Marvin Redpost

redpost cover

Marvin Redpost #1: Kidnapped at Birth?

By Louis Sachar, Illustrated by Neal Hughes

 

Published by: Random House Books for Young Readers; Reissue edition (June 1, 2011)

Available in: paperback, school & library binding, Kindle, NOOK

At the time of this review there were eight books in this series.

 

Marvin is a prince.

In Marvin Redpost’s first installment, Kidnapped at Birth?, we find a prince of a character, full of simple dreams, understated wit, and endearing charm. Who hasn’t thought, for just a moment, that his family is not his family… that he was kidnapped at birth and really belonged to a different, better family? This basic premise, such a common childhood fantasy, is used to great heights by the gifted Louis Sachar, author of the middle grade masterpiece, Holes.

What Sachar does with deft skill is create a character, plot and denouement that are simple enough for the chapter book format and yet not dumbed down. The sentences are short, but the power of each is strong. The vocabulary is simple, but the meaning is poignant. The ending is quick and endearing, but still unexpected and a delightful surprise.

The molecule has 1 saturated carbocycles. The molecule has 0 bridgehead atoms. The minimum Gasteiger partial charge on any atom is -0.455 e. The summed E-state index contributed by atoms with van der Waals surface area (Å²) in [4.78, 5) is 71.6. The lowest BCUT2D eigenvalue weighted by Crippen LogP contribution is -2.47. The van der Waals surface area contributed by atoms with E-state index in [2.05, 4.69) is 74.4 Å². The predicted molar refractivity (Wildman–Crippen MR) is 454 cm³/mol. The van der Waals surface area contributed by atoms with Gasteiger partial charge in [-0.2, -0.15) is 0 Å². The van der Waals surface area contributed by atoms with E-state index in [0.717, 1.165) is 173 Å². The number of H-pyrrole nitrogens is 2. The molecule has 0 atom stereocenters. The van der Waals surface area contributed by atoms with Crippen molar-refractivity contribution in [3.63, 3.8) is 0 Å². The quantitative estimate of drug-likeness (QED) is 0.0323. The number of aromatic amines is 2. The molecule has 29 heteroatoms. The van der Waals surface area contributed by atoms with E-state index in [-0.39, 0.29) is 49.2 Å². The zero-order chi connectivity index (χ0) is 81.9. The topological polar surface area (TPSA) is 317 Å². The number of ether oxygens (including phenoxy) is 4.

As a reviewer of chapter books, I can tell you that most writers struggle with the balance of simple text and deep meaning. Sachar seems to soar within these restraints. Marvin Redpost is a joy to tag along with. And even though this is an older series, there is nothing tired about it—other than the easily forgiven old school illustrations contained in some formats.

Take this short example:

     Marvin was sitting at the dinner table. Mrs. Redpost had made chicken tacos. His favorite.

     He hoped she wasn’t really a kidnapper. Then he’d have to lock her in the dungeon.

Who doesn’t laugh out loud at the idea of needing to lock his mother in the dungeon because she kidnapped him at birth? And notice the easy text that says so much. Notice how Marvin has slipped into identifying his mother as “Mrs. Redpost” now that he doesn’t identify with her as mom.

For those who might be worried, this story ends with an unbreakable family bond, all sweetness and love in triumph over the draw of the golden crown.

What do you say teachers, parents and writers? Use the comment below and let’s chat….

 

A to Z Mysteries

A to Z cover

 A to Z Mysteries Super Edition #8: Secret Admirer (A Stepping Stone Book(TM))

 By Ron Roy, Illustrated by John Steven Gurney

 

Published by: Random House Books for Young Readers (December 22, 2015)

Available in: paperback, library binding, Kindle, NOOK

At the time of this review there were eight books in this series as well as 26 books in the original A to Z alphabet series.

 

It’s a mystery….

Actually, there’s no mystery why the A to Z Mysteries, in their first rendition of 26 alphabet-inspired books, and now under the guise of Super Editions, are so popular. Kids love mysteries, they love series, and this gives them a heaping dose of both.